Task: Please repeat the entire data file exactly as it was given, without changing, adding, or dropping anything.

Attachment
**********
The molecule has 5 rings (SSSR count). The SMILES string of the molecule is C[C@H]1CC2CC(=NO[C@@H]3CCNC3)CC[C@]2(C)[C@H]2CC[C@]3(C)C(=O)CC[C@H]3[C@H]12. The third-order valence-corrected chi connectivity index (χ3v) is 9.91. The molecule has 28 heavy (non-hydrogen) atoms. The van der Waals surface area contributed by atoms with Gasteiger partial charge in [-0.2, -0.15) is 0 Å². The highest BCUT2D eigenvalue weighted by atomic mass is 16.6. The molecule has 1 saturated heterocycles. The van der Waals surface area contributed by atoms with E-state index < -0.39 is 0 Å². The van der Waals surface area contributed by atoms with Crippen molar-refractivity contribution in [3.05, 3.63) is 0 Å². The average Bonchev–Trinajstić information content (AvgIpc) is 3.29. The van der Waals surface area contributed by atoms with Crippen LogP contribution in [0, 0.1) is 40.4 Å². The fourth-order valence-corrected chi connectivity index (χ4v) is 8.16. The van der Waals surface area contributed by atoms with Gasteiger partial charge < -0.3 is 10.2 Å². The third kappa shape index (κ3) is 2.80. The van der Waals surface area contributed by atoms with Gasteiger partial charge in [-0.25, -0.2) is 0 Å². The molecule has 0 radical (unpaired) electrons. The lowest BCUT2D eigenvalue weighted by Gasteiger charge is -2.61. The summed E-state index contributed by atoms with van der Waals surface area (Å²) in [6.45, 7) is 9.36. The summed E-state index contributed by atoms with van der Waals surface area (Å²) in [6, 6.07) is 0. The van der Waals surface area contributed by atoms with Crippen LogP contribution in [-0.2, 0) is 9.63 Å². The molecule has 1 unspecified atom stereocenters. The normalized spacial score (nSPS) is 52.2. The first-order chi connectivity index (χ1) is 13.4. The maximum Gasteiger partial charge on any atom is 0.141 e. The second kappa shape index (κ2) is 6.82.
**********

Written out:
The molecule has 5 rings (SSSR count). The SMILES string of the molecule is C[C@H]1CC2CC(=NO[C@@H]3CCNC3)CC[C@]2(C)[C@H]2CC[C@]3(C)C(=O)CC[C@H]3[C@H]12. The third-order valence-corrected chi connectivity index (χ3v) is 9.91. The molecule has 28 heavy (non-hydrogen) atoms. The van der Waals surface area contributed by atoms with Gasteiger partial charge in [-0.2, -0.15) is 0 Å². The highest BCUT2D eigenvalue weighted by atomic mass is 16.6. The molecule has 1 saturated heterocycles. The van der Waals surface area contributed by atoms with E-state index < -0.39 is 0 Å². The van der Waals surface area contributed by atoms with Crippen molar-refractivity contribution in [3.05, 3.63) is 0 Å². The average Bonchev–Trinajstić information content (AvgIpc) is 3.29. The van der Waals surface area contributed by atoms with Crippen LogP contribution in [0, 0.1) is 40.4 Å². The fourth-order valence-corrected chi connectivity index (χ4v) is 8.16. The van der Waals surface area contributed by atoms with Gasteiger partial charge < -0.3 is 10.2 Å². The third kappa shape index (κ3) is 2.80. The van der Waals surface area contributed by atoms with Gasteiger partial charge in [-0.25, -0.2) is 0 Å². The molecule has 0 radical (unpaired) electrons. The lowest BCUT2D eigenvalue weighted by Gasteiger charge is -2.61. The summed E-state index contributed by atoms with van der Waals surface area (Å²) in [6.45, 7) is 9.36. The summed E-state index contributed by atoms with van der Waals surface area (Å²) in [6, 6.07) is 0. The van der Waals surface area contributed by atoms with Crippen LogP contribution in [-0.2, 0) is 9.63 Å². The molecule has 1 unspecified atom stereocenters. The normalized spacial score (nSPS) is 52.2. The first-order chi connectivity index (χ1) is 13.4. The maximum Gasteiger partial charge on any atom is 0.141 e. The second kappa shape index (κ2) is 6.82.